Wearable tech may be the next big thing, but that has yet to be proved.
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A number of companies, including Microsoft with its Band, Fitbit with its Fitness trackers, and Samsung with its Gear watches, have had minor successes. Even more have had outright failures to connect with the public or led noble experiments that capture attention but have not broken through, such as Google with its Glass eyewear.
Despite all the media attention and the hype that the Internet is moving beyond phones and into wearable tech, no company has achieved major success in the category.
That's about to change, however, as a technology giant that can, at least at the moment, do no wrong has just entered the field. Apple may not validate wearables as an industry, but it's almost certainly going to make its Apple Watch a serious player.
The Apple Watch looks to be the first hit wearable. Source: screen shot.
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How big is the wearables market?
Up until now, growth in wearables has been persistent but relatively slow. That's going to change in 2015, according to the International Data Corporation's Quarterly Wearable Device Tracker. The reports forecasts that "vendors will ship a total of 45.7 million units in 2015, up a strong 133.4% from the 19.6 million units shipped in 2014."
By 2019, IDC predicts that total shipment volumes will reach 126.1 million units, resulting in a five-year compound annual growth rate of 45.1%. Leading that growth will be what the research firm defines as "smart wearables," devices that can run third-party applications, the category in which Apple Watch fits.
"The total volume of smart wearables will reach 25.7 million units in 2015, up a whopping 510.9% from the 4.2 million units shipped in 2014," wrote IDC, which acknowledges that Apple will lead the way.
"Smart wearables are about to take a major step forward with the launch of the Apple Watch this year," said Ramon Llamas, research manager with IDC's Wearables team. "The Apple Watch raises the profile of wearables in general, and there are many vendors and devices that are eager to share the spotlight. Basic wearables, meanwhile, will not disappear. In fact, we anticipate continued growth here, as many segments of the market seek out simple, single-use wearable devices."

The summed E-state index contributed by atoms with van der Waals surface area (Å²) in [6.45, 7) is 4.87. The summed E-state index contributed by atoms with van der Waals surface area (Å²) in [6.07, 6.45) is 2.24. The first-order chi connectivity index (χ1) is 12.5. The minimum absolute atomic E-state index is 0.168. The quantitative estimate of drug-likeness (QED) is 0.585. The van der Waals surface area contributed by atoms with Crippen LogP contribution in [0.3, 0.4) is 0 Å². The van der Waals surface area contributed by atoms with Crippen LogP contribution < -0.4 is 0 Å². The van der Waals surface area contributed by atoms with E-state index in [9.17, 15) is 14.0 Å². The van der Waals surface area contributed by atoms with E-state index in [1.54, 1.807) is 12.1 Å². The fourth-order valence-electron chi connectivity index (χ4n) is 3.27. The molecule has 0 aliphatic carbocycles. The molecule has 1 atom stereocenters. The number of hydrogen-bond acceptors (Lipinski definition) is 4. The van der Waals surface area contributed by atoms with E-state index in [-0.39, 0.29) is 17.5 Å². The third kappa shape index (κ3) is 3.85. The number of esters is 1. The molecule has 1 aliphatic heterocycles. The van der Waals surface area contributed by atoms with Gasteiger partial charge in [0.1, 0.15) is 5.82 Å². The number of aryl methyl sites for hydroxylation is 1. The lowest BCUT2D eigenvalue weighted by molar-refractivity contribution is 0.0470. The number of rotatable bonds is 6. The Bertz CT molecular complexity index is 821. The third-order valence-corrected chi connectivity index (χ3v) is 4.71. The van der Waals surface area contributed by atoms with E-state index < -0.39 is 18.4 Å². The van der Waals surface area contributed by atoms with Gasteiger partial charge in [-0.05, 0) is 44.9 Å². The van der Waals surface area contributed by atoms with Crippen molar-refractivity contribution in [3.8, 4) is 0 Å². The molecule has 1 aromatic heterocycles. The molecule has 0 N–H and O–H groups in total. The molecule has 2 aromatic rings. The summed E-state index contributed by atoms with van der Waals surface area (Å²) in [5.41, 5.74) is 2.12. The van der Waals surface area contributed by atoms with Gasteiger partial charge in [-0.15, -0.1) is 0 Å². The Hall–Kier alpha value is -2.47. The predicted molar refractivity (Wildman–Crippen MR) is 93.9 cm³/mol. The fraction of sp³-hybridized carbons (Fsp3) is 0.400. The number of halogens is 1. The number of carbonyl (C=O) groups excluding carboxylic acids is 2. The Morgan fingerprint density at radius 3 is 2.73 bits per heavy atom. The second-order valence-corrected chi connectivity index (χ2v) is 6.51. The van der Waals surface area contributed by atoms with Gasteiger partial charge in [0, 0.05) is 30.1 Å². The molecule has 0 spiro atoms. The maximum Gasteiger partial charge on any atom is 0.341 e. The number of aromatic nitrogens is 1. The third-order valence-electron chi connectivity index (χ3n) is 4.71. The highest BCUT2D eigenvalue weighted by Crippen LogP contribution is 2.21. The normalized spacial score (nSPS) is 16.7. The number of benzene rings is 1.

Apple won't be the only player -- it will be a rising tide that lifts all boats -- but it's the best bet to emerge as the category leader.
How big will Apple Watch be?
Early Apple Watch sales have been difficult to peg because limited availability and the company only selling them online, has led to lack of availability. Delivery times on most models have been pushed into June or later, and it's hard to know whether the company has a production problem or has kept manufacturing in check to create an appearance of high demand.
At the same time, JPMorgan analyst Rod Hall's prediction that the company will sell 26.3 million watches in 2015, AppleInsider reported. That's a higher number than IDC predicts for the entire smart wearables market.
Hall based his estimates on the forecast that there will be 400 million potential Apple Watch customers by the end of the March quarter, according to the website.. He noted that the watch does require an iPhone 5 or newer and predicted that the Apple Watch would "be on the wrists of 5% of compatible iPhone owners before the end of the year."
Questions on wearables remain
The success of Apple Watch could help other wearable makers and bring positive attention to the category. It's also possible that Apple's success will be singular and unique. The company has a devoted following that makes its watch a viable accessory to its popular phones.
It's possible people are buying Apple Watch because it enhances their iPhone experience. That may not translate into a demand for devices from other companies.
Wearables as a category remain a risk, because no company has proved that people are willing to use them no matter how cool and futuristic they may be.
Apple is the closest to changing that situation, and it's the safest bet for making money in this potentially emerging category of devices.
The article The Best Way to Invest Money in Wearable Tech originally appeared on Fool.com.
Daniel Kline owns shares of Apple and Microsoft. He was once very excited to own a device which was a beeper that received and sent rudimentary text messages. The Motley Fool recommends Apple, Google (A shares), and Google (C shares). The Motley Fool owns shares of Apple, Google (A shares), and Google (C shares). Try any of our Foolish newsletter services free for 30 days. We Fools may not all hold the same opinions, but we all believe that considering a diverse range of insights makes us better investors. The Motley Fool has a disclosure policy.
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